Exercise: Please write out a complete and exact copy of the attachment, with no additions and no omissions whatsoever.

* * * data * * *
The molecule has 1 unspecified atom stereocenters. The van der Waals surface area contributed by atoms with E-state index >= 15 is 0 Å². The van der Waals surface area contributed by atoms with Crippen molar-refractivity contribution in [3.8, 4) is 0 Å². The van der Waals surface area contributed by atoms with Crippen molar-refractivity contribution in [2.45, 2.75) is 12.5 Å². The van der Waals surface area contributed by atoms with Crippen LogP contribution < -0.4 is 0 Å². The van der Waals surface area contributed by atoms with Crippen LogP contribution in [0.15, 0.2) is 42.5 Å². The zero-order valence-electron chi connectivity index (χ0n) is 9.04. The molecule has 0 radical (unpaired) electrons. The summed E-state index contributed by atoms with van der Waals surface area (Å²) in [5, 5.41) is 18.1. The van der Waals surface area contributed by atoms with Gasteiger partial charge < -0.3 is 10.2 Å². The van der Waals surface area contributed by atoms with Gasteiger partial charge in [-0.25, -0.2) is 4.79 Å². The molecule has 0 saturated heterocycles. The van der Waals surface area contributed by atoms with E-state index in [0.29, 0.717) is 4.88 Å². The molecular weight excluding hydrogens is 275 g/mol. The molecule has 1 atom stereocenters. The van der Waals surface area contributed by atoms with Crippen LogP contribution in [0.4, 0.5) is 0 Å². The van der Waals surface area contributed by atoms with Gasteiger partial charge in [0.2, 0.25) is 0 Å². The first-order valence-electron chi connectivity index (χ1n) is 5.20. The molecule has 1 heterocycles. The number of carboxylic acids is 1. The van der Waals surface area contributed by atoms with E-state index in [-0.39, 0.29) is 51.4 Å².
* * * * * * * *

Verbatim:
The molecule has 1 unspecified atom stereocenters. The van der Waals surface area contributed by atoms with E-state index >= 15 is 0 Å². The van der Waals surface area contributed by atoms with Crippen molar-refractivity contribution in [3.8, 4) is 0 Å². The van der Waals surface area contributed by atoms with Crippen molar-refractivity contribution in [2.45, 2.75) is 12.5 Å². The van der Waals surface area contributed by atoms with Crippen LogP contribution < -0.4 is 0 Å². The van der Waals surface area contributed by atoms with Crippen LogP contribution in [0.15, 0.2) is 42.5 Å². The zero-order valence-electron chi connectivity index (χ0n) is 9.04. The molecule has 0 radical (unpaired) electrons. The summed E-state index contributed by atoms with van der Waals surface area (Å²) in [5, 5.41) is 18.1. The van der Waals surface area contributed by atoms with Gasteiger partial charge < -0.3 is 10.2 Å². The van der Waals surface area contributed by atoms with Gasteiger partial charge in [-0.25, -0.2) is 4.79 Å². The molecule has 0 saturated heterocycles. The van der Waals surface area contributed by atoms with E-state index in [0.29, 0.717) is 4.88 Å². The molecular weight excluding hydrogens is 275 g/mol. The molecule has 1 atom stereocenters. The van der Waals surface area contributed by atoms with Crippen LogP contribution in [0.4, 0.5) is 0 Å². The van der Waals surface area contributed by atoms with Gasteiger partial charge in [0.2, 0.25) is 0 Å². The first-order valence-electron chi connectivity index (χ1n) is 5.20. The molecule has 1 heterocycles. The number of carboxylic acids is 1. The van der Waals surface area contributed by atoms with E-state index in [-0.39, 0.29) is 51.4 Å².